Original U.S. Civil War Era M1841 Mississippi Rifle by Harpers Ferry converted to .58 Minie - dated 1849

Item Description

Original item: Only One Available. A great Civil War Long Gun, the U.S. .54 Caliber Percussion Rifle was in 1841 way ahead of its time and showed stout service in the American/Mexican War.

This example was made in 1849 at the Harpers Ferry Armory, located in Harpers Ferry, in what was then Virginia. After the outbreak of the U.S. Civil war, The North West corner of Virginia separated itself into West Virginia. This example is in lovely condition, a real great example of this type. The lock plate is marked [EAGLE] / U.S. and HARPERS / FERRY / 1849. It has however been updated, by the retrograde step of being smooth bored after 1855 to accept the then Standard 58 Caliber Minnie Ball. This was the ammunition used by the Springfield Model 1855, and later 1861 and 1863 models, which the U.S. wanted to standardize. Some were also modified to take sword bayonets.

The barrel would normally have some proof marks, however there is significant powder burn over the entire breech area, which has obliterated any markings there and on the barrel tang. The powder burn stops by the rear sight though, so the rest of the barrel has a very pleasing aged patina.

The weapon is fully brass mounted including a brass patch box to the Butt which was used for storage of patches and sometimes bullets, as well as spare cap nipples. This way if the nipple broke or was clogged, it could easily be replaced.  The stock is a lovely red brown color, and has a very nice finish.

An early U.S. issue rifle that may have seen service during the civil war. In really nice Collector's Condition ready to display.

History of the M1841 "Mississippi Rifle"

The M1841 Mississippi rifle is a muzzle-loading percussion rifle used in the Mexican–American War and the American Civil War.  When Eli Whitney Blake took over management of the Harpers Ferry Armory in 1842, he set about tooling up under his new contract from the U.S. government for making the model 1841 percussion rifle. Machinery and fixtures for making the 1822 contract flintlock musket had to be retooled or replaced in order to produce the lock and barrel of the new model. Whitney, Jr. had the good sense to hire Thomas Warner as foreman, who, as master armorer at Springfield Armory, had just been making the same kind of major changes there. Thomas Warner had spearheaded the drive to equip the Springfield Armory with a set of new, more precise machines and a system of gauging that made it possible for the first time to achieve, in the late 1840s, the long-desired goal of interchangeability of parts in military small arms. Under his tutelage, Eli Whitney, Jr. equipped the Whitney Armory to do likewise.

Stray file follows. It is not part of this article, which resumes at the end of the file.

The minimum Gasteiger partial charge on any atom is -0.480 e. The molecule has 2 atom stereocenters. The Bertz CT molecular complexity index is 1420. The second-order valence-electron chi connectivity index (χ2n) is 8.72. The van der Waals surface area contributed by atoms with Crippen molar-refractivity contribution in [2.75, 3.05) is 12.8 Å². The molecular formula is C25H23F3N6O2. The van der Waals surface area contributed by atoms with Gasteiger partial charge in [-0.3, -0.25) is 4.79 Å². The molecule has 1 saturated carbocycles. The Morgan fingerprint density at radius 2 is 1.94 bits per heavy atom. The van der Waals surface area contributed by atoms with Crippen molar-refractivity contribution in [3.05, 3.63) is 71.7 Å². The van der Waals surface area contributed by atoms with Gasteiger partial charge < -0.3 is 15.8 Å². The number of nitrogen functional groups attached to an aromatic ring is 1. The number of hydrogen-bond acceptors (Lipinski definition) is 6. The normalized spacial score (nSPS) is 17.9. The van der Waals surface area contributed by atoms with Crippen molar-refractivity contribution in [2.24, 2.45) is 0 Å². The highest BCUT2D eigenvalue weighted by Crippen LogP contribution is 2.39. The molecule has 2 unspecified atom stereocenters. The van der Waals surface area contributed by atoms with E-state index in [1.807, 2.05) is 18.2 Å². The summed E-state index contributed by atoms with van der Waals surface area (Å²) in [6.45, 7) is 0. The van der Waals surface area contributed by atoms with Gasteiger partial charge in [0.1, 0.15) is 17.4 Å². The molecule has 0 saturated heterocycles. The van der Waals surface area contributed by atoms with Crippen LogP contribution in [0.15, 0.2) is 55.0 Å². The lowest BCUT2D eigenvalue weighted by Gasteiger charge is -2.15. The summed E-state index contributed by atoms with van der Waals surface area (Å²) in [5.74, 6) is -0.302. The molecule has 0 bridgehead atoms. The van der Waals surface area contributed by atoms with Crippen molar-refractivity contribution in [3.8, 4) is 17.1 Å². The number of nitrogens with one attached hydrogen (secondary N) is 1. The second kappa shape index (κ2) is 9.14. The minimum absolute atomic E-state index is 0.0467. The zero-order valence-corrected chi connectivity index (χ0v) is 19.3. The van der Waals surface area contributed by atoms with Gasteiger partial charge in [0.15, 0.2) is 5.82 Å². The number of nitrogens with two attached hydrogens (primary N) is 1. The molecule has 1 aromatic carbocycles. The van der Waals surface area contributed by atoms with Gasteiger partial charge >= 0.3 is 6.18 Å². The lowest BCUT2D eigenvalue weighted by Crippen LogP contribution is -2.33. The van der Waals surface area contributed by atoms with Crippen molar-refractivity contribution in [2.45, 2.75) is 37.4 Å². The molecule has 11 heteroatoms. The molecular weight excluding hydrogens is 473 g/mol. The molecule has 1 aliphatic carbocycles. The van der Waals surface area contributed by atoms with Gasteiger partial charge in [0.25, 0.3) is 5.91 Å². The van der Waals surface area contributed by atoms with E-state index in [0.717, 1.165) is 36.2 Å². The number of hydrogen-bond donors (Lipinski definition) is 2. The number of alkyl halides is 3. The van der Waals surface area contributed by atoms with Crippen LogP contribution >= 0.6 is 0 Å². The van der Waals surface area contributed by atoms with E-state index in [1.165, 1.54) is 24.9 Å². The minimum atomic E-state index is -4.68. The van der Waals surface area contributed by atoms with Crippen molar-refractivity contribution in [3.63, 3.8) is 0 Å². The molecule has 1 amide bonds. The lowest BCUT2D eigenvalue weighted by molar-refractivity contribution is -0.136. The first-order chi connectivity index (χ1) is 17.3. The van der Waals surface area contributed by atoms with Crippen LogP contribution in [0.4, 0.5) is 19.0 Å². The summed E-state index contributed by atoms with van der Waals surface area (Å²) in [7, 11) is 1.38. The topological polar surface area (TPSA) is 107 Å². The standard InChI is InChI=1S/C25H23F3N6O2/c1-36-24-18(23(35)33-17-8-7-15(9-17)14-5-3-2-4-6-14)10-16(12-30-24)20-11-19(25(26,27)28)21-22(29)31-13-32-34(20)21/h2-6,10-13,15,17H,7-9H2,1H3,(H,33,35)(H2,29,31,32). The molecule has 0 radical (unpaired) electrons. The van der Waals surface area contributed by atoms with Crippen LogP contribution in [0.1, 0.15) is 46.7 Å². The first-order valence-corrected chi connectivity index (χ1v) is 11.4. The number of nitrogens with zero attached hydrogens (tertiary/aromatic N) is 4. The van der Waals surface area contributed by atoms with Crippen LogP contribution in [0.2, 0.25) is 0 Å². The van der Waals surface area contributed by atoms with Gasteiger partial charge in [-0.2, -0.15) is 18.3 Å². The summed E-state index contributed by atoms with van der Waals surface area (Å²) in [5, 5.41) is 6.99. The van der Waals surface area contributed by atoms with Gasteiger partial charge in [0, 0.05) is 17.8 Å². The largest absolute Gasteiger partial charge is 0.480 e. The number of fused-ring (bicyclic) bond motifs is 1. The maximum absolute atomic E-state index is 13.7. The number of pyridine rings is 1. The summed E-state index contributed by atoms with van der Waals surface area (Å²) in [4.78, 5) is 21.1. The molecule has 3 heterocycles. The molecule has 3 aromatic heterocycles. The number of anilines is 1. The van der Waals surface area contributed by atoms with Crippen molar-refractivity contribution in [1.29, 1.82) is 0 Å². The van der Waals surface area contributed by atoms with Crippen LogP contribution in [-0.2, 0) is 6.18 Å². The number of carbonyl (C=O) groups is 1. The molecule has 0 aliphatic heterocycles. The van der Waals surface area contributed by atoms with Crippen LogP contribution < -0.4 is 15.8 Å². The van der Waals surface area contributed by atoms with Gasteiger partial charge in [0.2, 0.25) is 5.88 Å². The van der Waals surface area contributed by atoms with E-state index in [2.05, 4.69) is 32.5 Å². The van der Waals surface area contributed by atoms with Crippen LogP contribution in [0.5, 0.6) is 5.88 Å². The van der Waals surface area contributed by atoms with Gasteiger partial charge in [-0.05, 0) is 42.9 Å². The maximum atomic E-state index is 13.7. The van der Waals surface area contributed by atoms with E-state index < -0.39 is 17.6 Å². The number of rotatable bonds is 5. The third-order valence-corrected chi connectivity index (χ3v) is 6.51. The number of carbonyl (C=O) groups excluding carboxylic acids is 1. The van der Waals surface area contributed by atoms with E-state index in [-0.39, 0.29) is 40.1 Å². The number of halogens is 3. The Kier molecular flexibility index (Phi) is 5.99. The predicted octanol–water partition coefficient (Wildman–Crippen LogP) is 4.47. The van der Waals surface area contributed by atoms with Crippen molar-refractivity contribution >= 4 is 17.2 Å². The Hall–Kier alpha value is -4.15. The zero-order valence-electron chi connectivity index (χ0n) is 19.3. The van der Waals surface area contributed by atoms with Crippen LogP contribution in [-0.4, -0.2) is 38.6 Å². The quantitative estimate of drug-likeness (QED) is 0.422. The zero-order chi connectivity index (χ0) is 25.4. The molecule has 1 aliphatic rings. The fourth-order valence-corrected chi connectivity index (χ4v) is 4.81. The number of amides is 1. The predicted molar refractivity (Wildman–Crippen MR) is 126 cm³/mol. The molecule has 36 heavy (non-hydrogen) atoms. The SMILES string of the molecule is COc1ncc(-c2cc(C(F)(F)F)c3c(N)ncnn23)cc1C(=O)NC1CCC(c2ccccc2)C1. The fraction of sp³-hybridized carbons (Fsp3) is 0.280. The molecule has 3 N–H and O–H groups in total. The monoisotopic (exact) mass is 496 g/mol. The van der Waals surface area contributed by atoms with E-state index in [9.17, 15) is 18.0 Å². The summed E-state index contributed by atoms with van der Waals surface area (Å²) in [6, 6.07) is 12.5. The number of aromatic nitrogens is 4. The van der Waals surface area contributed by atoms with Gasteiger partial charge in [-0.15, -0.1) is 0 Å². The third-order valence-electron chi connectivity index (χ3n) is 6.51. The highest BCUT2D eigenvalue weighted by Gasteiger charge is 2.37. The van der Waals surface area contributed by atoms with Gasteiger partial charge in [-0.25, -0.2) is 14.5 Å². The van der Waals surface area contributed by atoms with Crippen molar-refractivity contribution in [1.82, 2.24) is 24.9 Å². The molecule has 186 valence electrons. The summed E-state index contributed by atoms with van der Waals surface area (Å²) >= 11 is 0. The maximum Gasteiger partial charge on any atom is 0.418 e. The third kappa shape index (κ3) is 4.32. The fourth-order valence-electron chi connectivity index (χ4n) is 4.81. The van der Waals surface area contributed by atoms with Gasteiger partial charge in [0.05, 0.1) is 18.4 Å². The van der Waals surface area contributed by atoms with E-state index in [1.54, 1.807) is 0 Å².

The nickname "Mississippi" originated in the Mexican–American War when future Confederate president Jefferson Davis was appointed Colonel of the Mississippi Rifles, a volunteer regiment from the state of Mississippi. Colonel Davis sought to arm his regiment with the Model 1841 rifles. At this time, smoothbore muskets were still the primary infantry weapon and any unit with rifles was considered special and designated as such. Davis clashed with his commanding officer, General Winfield Scott, who said that the weapons were insufficiently tested and refused the request. Davis took his case to the President James Knox Polk who agreed with Davis that his men be armed with them. The incident was the start of a lifelong feud between Davis and Scott.


Year of Manufacture: 1849
Caliber: .58 inches
Ammunition Type: .577 Lead Ball & Powder with Percussion Cap
Barrel Length: 33 inches

Overall Length: 48 1/2 inches
Action: Percussion Lock
Feed System: Muzzle-Loaded

NOTE: International orders of antique firearms MUST be shipped using UPS WW Services (courier). USPS Priority Mail international will not accept these.

  • This product is available for international shipping.
  • Not eligible for payment with Paypal or Amazon


Cash For Collectibles